Most patients with equinus are unaware they have this condition when they first visit the doctor. Instead, they come to the doctor seeking relief for foot problems associated with equinus.

    To diagnose equinus, the foot and ankle surgeon will evaluate the ankle's range of motion when the knee is flexed (bent) as well as extended (straightened). This enables the surgeon to identify whether the tendon or muscle is tight and to assess whether bone is interfering with ankle motion. X-rays may also be ordered. In some cases, the foot and ankle surgeon may refer the patient for neurologic evaluation.

    Non-Surgical Treatment
    Treatment includes strategies aimed at relieving the symptoms and conditions associated with equinus. In addition, the patient is treated for the equinus itself through one or more of the following options:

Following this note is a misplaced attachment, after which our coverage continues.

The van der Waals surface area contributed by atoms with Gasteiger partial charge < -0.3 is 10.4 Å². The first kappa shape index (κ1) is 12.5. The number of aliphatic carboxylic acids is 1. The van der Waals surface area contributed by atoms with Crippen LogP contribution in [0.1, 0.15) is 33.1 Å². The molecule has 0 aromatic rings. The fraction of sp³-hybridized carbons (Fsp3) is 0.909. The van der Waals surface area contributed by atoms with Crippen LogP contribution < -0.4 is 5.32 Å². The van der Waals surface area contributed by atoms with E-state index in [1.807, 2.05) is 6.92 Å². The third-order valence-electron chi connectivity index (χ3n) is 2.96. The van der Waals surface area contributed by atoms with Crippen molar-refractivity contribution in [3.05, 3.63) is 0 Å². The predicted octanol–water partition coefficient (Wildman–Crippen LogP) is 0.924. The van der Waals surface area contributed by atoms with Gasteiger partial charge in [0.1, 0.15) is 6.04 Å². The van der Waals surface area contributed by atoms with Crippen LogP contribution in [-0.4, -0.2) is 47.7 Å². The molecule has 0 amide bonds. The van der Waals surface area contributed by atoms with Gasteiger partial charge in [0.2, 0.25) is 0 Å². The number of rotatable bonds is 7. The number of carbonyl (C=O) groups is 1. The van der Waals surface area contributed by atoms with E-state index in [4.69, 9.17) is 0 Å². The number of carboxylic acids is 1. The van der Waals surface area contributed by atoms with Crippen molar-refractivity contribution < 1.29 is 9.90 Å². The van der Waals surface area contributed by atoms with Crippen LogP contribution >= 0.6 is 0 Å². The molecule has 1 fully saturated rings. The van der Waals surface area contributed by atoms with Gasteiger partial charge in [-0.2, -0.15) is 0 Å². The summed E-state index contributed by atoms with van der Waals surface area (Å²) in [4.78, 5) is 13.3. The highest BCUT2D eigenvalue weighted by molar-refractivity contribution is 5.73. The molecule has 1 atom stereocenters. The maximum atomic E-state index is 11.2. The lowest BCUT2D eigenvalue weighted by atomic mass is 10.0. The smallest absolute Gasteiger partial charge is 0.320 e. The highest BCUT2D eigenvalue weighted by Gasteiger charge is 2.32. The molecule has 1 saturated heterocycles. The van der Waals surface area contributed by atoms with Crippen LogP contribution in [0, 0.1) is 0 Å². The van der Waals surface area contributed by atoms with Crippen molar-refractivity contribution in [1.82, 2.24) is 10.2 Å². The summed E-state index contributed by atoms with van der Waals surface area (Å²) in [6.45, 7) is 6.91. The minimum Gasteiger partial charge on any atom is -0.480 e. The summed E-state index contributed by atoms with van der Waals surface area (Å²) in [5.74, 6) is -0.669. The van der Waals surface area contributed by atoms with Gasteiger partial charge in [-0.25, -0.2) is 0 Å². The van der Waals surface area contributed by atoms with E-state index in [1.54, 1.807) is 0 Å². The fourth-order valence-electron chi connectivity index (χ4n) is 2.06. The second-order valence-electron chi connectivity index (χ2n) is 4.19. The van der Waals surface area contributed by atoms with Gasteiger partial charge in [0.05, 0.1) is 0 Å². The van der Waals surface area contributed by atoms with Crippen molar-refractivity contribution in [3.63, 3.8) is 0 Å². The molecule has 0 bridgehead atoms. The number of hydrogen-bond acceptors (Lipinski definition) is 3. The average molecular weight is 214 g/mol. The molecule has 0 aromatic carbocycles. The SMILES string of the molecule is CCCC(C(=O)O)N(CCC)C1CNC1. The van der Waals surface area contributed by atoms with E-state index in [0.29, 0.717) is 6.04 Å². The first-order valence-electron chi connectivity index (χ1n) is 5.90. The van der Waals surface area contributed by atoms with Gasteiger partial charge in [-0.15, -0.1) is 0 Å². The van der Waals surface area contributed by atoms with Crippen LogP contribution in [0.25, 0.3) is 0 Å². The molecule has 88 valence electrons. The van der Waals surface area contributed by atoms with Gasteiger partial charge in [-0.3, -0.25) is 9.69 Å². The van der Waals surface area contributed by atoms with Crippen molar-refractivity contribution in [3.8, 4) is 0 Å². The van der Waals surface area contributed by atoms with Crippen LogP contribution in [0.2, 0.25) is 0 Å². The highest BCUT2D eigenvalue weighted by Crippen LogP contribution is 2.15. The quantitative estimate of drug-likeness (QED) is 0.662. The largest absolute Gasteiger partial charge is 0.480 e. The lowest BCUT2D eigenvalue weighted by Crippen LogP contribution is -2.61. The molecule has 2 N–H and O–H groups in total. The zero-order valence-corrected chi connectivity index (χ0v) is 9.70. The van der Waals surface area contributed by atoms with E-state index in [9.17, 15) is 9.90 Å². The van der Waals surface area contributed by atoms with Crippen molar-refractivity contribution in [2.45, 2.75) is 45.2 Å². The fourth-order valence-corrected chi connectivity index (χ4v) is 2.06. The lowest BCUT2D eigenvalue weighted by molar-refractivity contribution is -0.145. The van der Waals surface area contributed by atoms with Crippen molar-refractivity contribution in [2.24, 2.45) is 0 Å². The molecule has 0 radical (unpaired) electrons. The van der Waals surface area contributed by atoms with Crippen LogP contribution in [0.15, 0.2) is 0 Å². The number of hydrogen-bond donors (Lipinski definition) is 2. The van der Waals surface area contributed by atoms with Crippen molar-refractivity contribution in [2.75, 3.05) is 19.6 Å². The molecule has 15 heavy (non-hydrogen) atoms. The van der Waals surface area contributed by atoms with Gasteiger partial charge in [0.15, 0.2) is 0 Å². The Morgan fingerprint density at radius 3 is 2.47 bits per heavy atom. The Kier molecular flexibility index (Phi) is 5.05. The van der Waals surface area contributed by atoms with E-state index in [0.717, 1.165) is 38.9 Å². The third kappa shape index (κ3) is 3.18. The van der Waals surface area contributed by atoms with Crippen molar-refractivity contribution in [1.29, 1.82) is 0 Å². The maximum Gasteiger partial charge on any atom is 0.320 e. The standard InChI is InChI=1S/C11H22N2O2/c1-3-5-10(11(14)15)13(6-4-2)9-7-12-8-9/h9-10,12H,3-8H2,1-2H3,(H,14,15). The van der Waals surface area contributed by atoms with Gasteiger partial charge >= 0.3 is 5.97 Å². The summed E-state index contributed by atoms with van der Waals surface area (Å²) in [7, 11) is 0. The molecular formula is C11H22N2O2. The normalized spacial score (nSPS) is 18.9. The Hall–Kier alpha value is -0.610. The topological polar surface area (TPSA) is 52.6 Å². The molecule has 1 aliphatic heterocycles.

• Night splint. The foot may be placed in a splint at night to keep it in a position that helps reduce tightness of the calf muscle.
    • Heel lifts. Placing heel lifts inside the shoes or wearing shoes with a moderate heel takes stress off the Achilles tendon when walking and may reduce symptoms.
    • Arch supports or orthotic devices. Custom orthotic devices that fit into the shoe are often prescribed to keep weight distributed properly and to help control muscle/tendon imbalance.
    • Physical therapy. To help remedy muscle tightness, exercises that stretch the calf muscle(s) are recommended.

    When is Surgery Needed?
    In some cases, surgery may be needed to correct the cause of equinus if it is related to a tight tendon or a bone blocking the ankle motion. The foot and ankle surgeon will determine the type of procedure that is best suited to the individual patient.

    • Equinus

      What is Equinus? Equinus is a condition in which the upward bending motion of the ankle joint is limited. Someone with equinus lacks the flexibility to bring the top of the foot toward the front of the leg. Equinus can occur in one or both feet. When it involves both feet, the limitation of motion is